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Jack Conger, the (disputed) number-one recruit in the class of 2013, has made his college commitment to Eddie Reese and the Texas Longhorns this evening, opting against joining Ryan Murphy at Cal. He swims for the Rockville-Montgomery Swim Club under Sue Chen, as well as the independent Good-Counsel High School in the DC Area.
Conger is one of the most unique talents we’ve seen coming out of high school ever. He is within striking distance of the National High School Records in both the 50 free (19.85, off of a 19.43) and 500 free (4:17.51 off of a 4:16.93) – he already has the Independent High School Record in the latter. In between those races, he’s gone 44.06 in the 100 free and a 1:35.25 in the 200 free. He is good enough to replace the relay holes left by the graduations of both Jimmy Feigen after last season, and Dax Hill after this season, as he would immediately become a focal-point of any of the three free relays.
He also has a shot at the 100 back record (46.98 – 46.82 for the Independent record, 45.49 for the overall), and has been a 1:40.41 in the 200 back – already good enough to compete for NCAA National Championships.
He’s half-a-second from the overall high school record in the 100 fly with a 47.19, has been a 1:45.85 in the 200 fly, and one would have to believe that he could well undercut his best ever 200 IM of 1:53.60. Afterall, that was swum when he was a 14-year old freshman.
He’s so good at so many different races, we’ll try to avoid bogging down with too many numbers digging into long course, but needless to say if he doesn’t find a way onto the 2016 Olympic Team in something, it will be a huge shock.
One would expect that he could at least earn the 40 individual points that Austin Surhoff earned as a freshman in 2010; one would expect maybe in the range of 45 individual points in year one as a Longhorn.
Where he’ll fit in at Texas is anybody’s guess. Based on his national and international level entries, he prefers to continue as a backstroker. Immediately, Texas would probably need him most on the medley relay as a butterflier, though he’d have to beat out fellow freshman Clark Smith, as well as Tripp Cooper who had a great freshman season last year for that job. The Longhorns will be losing their top backstroker Cole Cragin after this season, but Kip Darmody is more than capable of filling that spot. Clay Youngquist is also a stud for the freestyle spot.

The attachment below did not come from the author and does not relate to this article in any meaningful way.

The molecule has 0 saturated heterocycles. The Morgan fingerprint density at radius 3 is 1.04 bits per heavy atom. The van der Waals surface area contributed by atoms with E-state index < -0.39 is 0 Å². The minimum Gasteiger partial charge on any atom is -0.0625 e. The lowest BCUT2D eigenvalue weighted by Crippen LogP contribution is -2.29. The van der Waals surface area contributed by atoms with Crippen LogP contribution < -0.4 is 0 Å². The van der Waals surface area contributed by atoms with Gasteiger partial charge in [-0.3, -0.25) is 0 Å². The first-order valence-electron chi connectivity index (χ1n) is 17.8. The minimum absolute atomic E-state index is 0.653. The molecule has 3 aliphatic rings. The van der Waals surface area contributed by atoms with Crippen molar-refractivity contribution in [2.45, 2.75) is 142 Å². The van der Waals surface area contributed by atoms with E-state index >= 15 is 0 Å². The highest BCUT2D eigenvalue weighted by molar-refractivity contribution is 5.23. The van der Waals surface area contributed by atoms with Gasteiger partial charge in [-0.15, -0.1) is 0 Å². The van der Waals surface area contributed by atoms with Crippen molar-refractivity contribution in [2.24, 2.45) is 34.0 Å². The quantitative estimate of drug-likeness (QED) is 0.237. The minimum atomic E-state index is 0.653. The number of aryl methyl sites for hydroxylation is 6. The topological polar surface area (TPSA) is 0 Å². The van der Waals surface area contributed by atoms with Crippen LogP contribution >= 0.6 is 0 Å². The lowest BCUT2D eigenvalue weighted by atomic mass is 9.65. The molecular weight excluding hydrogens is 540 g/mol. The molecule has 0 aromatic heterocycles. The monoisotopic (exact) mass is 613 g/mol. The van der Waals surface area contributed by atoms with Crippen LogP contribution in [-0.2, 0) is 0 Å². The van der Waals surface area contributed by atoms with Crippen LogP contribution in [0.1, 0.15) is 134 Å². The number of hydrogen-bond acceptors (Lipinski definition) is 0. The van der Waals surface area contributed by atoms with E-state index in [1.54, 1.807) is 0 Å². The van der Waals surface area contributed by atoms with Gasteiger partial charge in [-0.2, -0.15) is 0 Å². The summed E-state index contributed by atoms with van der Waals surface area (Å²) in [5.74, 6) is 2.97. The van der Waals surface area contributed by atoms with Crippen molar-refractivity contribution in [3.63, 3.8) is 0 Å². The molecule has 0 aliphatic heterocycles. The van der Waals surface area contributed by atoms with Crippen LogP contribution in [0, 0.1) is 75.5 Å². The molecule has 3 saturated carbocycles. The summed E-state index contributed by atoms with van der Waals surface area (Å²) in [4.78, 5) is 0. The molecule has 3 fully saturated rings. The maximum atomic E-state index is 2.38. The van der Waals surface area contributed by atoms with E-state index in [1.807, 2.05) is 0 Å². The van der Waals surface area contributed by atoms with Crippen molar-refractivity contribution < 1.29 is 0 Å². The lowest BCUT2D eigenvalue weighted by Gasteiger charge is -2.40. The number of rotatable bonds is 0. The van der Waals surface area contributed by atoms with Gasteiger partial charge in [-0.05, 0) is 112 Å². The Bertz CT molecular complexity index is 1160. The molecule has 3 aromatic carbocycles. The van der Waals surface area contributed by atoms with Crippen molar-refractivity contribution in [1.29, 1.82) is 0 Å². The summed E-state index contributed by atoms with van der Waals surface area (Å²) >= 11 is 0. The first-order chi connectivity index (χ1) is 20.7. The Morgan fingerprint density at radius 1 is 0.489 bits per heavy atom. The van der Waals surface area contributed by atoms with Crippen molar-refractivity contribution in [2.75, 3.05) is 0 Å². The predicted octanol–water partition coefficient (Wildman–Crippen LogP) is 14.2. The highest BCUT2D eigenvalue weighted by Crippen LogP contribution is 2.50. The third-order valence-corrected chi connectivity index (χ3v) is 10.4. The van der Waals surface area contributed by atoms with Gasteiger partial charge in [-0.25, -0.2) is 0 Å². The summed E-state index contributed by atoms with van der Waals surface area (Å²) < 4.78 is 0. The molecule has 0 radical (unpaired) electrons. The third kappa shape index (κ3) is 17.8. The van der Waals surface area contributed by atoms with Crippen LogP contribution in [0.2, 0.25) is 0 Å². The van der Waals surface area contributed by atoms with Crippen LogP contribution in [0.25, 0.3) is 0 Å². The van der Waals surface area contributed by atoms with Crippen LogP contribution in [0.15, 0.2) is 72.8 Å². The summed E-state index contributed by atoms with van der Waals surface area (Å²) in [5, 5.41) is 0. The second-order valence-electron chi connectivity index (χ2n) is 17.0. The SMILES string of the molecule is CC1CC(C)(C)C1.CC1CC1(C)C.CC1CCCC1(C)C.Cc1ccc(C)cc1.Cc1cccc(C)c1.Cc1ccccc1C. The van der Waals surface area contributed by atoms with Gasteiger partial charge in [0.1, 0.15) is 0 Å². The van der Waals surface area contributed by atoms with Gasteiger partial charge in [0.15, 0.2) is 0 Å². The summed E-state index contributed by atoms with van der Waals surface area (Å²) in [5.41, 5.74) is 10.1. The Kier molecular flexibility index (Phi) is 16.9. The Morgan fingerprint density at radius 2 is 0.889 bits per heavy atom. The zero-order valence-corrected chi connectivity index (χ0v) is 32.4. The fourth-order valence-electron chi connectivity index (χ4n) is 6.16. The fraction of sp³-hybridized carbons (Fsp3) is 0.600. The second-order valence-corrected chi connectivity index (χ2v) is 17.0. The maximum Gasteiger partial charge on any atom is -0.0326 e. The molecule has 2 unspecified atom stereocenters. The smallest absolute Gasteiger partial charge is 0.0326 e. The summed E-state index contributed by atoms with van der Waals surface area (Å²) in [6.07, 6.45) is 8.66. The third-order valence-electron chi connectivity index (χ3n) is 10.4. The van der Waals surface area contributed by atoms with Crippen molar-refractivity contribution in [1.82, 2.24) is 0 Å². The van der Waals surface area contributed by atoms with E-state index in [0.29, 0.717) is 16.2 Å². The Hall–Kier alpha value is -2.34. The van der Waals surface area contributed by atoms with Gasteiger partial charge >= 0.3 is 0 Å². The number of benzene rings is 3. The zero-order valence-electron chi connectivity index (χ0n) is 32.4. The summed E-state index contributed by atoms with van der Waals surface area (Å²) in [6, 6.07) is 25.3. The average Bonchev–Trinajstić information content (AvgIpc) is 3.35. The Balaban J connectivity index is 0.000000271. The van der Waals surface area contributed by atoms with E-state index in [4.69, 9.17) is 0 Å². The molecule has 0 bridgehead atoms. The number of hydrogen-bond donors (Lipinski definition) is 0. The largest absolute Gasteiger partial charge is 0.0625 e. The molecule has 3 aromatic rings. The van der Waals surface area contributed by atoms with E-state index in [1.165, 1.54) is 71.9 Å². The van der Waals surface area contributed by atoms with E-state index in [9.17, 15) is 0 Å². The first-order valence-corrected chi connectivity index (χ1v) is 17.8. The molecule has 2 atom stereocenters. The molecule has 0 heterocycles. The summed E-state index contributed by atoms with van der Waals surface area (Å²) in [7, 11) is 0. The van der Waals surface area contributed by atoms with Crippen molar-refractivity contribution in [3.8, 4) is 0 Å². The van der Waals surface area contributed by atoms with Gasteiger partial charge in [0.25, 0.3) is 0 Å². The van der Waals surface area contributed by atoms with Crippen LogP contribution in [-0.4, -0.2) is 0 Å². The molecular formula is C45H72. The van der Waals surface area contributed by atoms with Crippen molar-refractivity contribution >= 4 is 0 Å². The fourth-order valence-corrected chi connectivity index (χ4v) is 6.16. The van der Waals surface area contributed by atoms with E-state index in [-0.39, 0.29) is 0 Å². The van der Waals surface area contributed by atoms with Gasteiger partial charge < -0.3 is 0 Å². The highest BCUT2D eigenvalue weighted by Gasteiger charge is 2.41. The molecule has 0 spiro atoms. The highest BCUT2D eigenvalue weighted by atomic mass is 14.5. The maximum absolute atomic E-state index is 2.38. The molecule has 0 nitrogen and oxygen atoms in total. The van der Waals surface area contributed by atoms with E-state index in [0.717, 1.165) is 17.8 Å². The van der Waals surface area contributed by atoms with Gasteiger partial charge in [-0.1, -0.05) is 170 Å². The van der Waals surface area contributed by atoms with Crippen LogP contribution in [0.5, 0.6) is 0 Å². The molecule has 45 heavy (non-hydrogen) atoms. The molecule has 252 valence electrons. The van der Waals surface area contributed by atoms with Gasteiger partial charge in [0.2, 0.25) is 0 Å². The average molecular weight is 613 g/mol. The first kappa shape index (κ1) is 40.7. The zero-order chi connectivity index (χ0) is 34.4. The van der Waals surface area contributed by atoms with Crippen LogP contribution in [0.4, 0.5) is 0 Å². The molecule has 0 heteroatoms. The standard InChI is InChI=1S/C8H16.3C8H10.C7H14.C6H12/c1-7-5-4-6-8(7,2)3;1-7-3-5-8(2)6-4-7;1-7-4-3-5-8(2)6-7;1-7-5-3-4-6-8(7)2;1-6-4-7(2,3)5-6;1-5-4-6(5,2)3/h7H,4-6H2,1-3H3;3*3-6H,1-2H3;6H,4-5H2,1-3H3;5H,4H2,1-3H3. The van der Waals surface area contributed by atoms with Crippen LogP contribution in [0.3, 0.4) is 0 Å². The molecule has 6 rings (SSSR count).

Basically, what Texas will need from him most badly as a freshman is to score big individual points, and to swim well on the free relays. If he ends up on a medley, it would most likely be as a butterflier. Texas didn’t have as explosive of a class as normal last season (though some late pickups rounded it out well), but with what would seem to be plenty of money to go around this fall, Reese has really shot grabbed a big class. In addition to Conger and Smith, they’ve also gotten Junior National Team breaststroker Will Licon, another elite backstroker in Will Glass, and we’re hearing rumors that another big name will be headed Austin-way tomorrow.
Simply put, this Texas team is reloading to take a run at the Cal dynasty. One would imagine that with Conger coming to town, it should silence any immediate speculation about when Reese might step down – at least in the immediate future. One would imagine that he would plan to take Conger through 2016, barring any change in his circumstances.
With this, as well the verbal of Young Tae Seo to Florida tonight, the ranks of the available super-profile recruits in the class of 2013 has dwindled to a nearly-empty list. Among the top swimmers left are under-the-radar SwimMAC swimmer Matthew Josa.
Michael HixonCommits Too
What’s overlooked with how successful Texas swimming has been is how good their diving program has been under Matt Scoggin’s direction. They too have been hit hard by recent graduations, but their newest addition will immediately make up for that. Michael Hixon is a multiple-time Junior National Champion who won bronze at the 2010 Youth Olympics on the 3-meter, and silver at World Juniors in 2010 on the 3-meter synchro alongside Stanford star Kristian Ipsen.
In 2011, he broke through to win a 1-meter Senior National Championship too; that 1-meter is his best event, but is often overlooked because it’s not dived at the Olympics. Not all of the heavyweights contended that 1-meter title, but among others he beat out NCAA Champion Ben Grado, as well as names like Dwight Dumais and Zach Nees. He doesn’t dive platform, but should be at least a 25-point scorer as a freshman.